Monday, July 07, 2008

Under the Heading of "Duh": Outsourcing Can Lead to Plummeting Customer Loyalty

Ars Technica has a terrific article about the effect outsourcing customer support has on the "perceived value" of a company's goods to the average consumer:

Study: outsourcing can lead to plummeting customer loyalty

To sum up, the results aren't good. Who would'a thunk it? Apparently, when customers are shunted aside and treated like an irritating distraction to the important business of making money for overpaid executives and stock-price-obsessed stockholders, they tend to resent it, and their loyalty to the product in question and the company that makes it suffers considerable damage.

Why, I wonder, is this news? American business has been marching down this path to self-destruction for decades now, replacing the old business mantra that "customer is king" with a new mantra along the lines of, "the customer will take what we give him and like it or else." Is it surprising, really, this sort of contempt for consumer relations has a negative impact? Are corporate executives really so out of touch with the customers they purport to care about they can't begin to imagine how badly buyers feel when they're treated like crap?

Almost twenty years ago, I had an argument with a small business owner over the issue of office voice mail. I bemoaned the fact that more and more, when I called a company I was trying to do business with, I found myself routed through a rats maze of impenetrable and ultimately unhelpful voice mail options. "To reach technical support, press one; if your call concerns a new installation, press two; if you'd like to pay a bill, press three," and so on and so forth. Usually, what I wanted wasn't an option provided by the option tree. What I wanted was to speak with a real, live, helpful human being, who would point me toward another real, live, helpful human being who'd do his or her best to solve whatever problem prompted my call. Even twenty years ago, this was becoming increasingly difficult, and I suggested to my new friend that businesses did themselves harm by treating their customers, and would-be customers, like interchangeable cogs in a voice mail grinder.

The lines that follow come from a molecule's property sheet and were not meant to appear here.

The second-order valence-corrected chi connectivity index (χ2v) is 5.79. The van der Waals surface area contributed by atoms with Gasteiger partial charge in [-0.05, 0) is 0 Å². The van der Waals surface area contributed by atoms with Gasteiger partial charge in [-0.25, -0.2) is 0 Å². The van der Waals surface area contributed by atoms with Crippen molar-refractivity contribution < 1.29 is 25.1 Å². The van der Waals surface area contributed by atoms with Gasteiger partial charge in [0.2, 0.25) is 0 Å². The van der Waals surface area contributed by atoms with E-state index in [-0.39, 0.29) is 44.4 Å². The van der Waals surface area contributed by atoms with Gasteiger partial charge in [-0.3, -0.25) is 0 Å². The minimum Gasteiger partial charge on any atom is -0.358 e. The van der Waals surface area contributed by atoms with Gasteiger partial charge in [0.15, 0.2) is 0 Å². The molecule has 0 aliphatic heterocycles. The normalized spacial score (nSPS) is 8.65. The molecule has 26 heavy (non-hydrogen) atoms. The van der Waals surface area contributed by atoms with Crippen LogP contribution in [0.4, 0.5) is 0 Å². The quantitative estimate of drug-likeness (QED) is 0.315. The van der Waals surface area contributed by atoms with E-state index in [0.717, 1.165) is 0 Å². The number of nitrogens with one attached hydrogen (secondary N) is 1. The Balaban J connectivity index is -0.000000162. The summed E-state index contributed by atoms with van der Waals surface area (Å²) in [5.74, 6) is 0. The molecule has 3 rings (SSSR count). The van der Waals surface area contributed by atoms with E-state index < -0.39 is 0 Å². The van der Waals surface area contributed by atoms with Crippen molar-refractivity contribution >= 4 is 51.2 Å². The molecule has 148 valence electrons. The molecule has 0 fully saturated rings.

"But it's really cost effective for us," he replied. "It saves us money and it keeps us from having to hire someone to deal with routine customer interaction. It's a great business tool."

Yeah, a great business tool for him. For anyone trying to reach him, or do business with his company, not so much. I couldn't seem to get this idea across. He kept repeating it was a money-saver, it was efficient, it weeded out unnecessary, routine customer interaction. But what if "routine interaction" had the potential to create new business? What if interacting with customers helped management respond to customer needs before problems arose? What if actually dealing with customers taught companies how to satisfy customers and build customer loyalty?

How can a robotic, dead-end voice mail option tree ever accomplish any of those basic business goals?

Obviously, it can't, and businesses that rely on automated customer interaction, and its vile evil stepchild, customer-service outsourcing, are reaping the contempt they sowed.

American business management has spent the last several decades doing everything it can to erode employee and customer loyalty in the blind pursuit of quarterly profit and increasing "shareholder value." But how does it create value for shareholders when you deny the value of the people working for you, as well as the customers who buy your product?

It makes no sense to me, but then, I didn't go to Harvard or Yale Business School, and I don't have an MBA.

And if you've got an MBA, who needs common sense?

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